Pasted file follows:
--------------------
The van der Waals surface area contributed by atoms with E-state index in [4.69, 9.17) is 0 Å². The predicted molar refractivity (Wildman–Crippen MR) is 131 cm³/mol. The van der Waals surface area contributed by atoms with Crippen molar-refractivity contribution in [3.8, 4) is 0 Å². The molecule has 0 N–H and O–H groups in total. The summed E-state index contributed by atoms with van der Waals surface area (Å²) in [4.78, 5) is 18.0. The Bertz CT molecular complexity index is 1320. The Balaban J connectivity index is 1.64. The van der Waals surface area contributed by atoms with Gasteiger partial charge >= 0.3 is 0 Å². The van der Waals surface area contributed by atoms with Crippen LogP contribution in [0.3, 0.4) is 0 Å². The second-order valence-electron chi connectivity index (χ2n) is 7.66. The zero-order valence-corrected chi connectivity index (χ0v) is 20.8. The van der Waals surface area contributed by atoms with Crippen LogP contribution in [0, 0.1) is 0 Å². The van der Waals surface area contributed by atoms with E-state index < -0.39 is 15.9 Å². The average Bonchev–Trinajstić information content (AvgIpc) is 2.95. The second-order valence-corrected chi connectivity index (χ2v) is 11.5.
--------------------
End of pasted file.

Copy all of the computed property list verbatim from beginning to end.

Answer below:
The van der Waals surface area contributed by atoms with E-state index in [4.69, 9.17) is 0 Å². The predicted molar refractivity (Wildman–Crippen MR) is 131 cm³/mol. The van der Waals surface area contributed by atoms with Crippen molar-refractivity contribution in [3.8, 4) is 0 Å². The molecule has 0 N–H and O–H groups in total. The summed E-state index contributed by atoms with van der Waals surface area (Å²) in [4.78, 5) is 18.0. The Bertz CT molecular complexity index is 1320. The Balaban J connectivity index is 1.64. The van der Waals surface area contributed by atoms with Gasteiger partial charge >= 0.3 is 0 Å². The van der Waals surface area contributed by atoms with Crippen LogP contribution in [0.3, 0.4) is 0 Å². The second-order valence-electron chi connectivity index (χ2n) is 7.66. The zero-order valence-corrected chi connectivity index (χ0v) is 20.8. The van der Waals surface area contributed by atoms with Crippen LogP contribution in [0, 0.1) is 0 Å². The van der Waals surface area contributed by atoms with E-state index < -0.39 is 15.9 Å². The average Bonchev–Trinajstić information content (AvgIpc) is 2.95. The second-order valence-corrected chi connectivity index (χ2v) is 11.5.